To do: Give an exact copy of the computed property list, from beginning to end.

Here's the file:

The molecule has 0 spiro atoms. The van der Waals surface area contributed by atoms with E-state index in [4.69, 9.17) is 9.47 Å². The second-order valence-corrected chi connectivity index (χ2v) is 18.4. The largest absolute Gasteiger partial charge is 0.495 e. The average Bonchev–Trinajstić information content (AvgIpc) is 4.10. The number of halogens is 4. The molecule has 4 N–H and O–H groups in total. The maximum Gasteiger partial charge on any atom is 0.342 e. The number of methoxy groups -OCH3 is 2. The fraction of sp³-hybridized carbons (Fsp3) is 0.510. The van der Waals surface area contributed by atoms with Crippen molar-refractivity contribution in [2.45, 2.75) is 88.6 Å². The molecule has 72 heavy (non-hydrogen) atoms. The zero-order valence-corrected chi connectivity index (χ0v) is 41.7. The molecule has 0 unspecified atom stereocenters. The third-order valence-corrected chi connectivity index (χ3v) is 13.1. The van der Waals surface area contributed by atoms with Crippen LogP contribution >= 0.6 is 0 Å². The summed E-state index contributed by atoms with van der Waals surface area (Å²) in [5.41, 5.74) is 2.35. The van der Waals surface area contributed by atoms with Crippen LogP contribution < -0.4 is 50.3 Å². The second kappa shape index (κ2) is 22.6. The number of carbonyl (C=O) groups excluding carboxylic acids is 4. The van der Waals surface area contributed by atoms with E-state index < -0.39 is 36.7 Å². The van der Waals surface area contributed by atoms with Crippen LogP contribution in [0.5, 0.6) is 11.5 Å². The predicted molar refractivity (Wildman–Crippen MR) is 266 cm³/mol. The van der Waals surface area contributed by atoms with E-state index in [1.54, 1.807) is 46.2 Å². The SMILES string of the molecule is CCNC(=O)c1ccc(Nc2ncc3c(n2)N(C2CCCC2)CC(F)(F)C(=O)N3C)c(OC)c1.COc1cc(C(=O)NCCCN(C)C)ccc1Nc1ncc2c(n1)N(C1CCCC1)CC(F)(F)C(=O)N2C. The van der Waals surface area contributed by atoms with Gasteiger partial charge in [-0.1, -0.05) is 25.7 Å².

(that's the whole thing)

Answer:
The molecule has 0 spiro atoms. The van der Waals surface area contributed by atoms with E-state index in [4.69, 9.17) is 9.47 Å². The second-order valence-corrected chi connectivity index (χ2v) is 18.4. The largest absolute Gasteiger partial charge is 0.495 e. The average Bonchev–Trinajstić information content (AvgIpc) is 4.10. The number of halogens is 4. The molecule has 4 N–H and O–H groups in total. The maximum Gasteiger partial charge on any atom is 0.342 e. The number of methoxy groups -OCH3 is 2. The fraction of sp³-hybridized carbons (Fsp3) is 0.510. The van der Waals surface area contributed by atoms with Crippen molar-refractivity contribution in [2.45, 2.75) is 88.6 Å². The molecule has 72 heavy (non-hydrogen) atoms. The zero-order valence-corrected chi connectivity index (χ0v) is 41.7. The molecule has 0 unspecified atom stereocenters. The third-order valence-corrected chi connectivity index (χ3v) is 13.1. The van der Waals surface area contributed by atoms with Crippen LogP contribution >= 0.6 is 0 Å². The summed E-state index contributed by atoms with van der Waals surface area (Å²) in [5.41, 5.74) is 2.35. The van der Waals surface area contributed by atoms with Crippen LogP contribution < -0.4 is 50.3 Å². The second kappa shape index (κ2) is 22.6. The number of carbonyl (C=O) groups excluding carboxylic acids is 4. The van der Waals surface area contributed by atoms with E-state index < -0.39 is 36.7 Å². The van der Waals surface area contributed by atoms with Crippen LogP contribution in [0.5, 0.6) is 11.5 Å². The predicted molar refractivity (Wildman–Crippen MR) is 266 cm³/mol. The van der Waals surface area contributed by atoms with E-state index in [1.54, 1.807) is 46.2 Å². The SMILES string of the molecule is CCNC(=O)c1ccc(Nc2ncc3c(n2)N(C2CCCC2)CC(F)(F)C(=O)N3C)c(OC)c1.COc1cc(C(=O)NCCCN(C)C)ccc1Nc1ncc2c(n1)N(C1CCCC1)CC(F)(F)C(=O)N2C. The van der Waals surface area contributed by atoms with Gasteiger partial charge in [-0.1, -0.05) is 25.7 Å².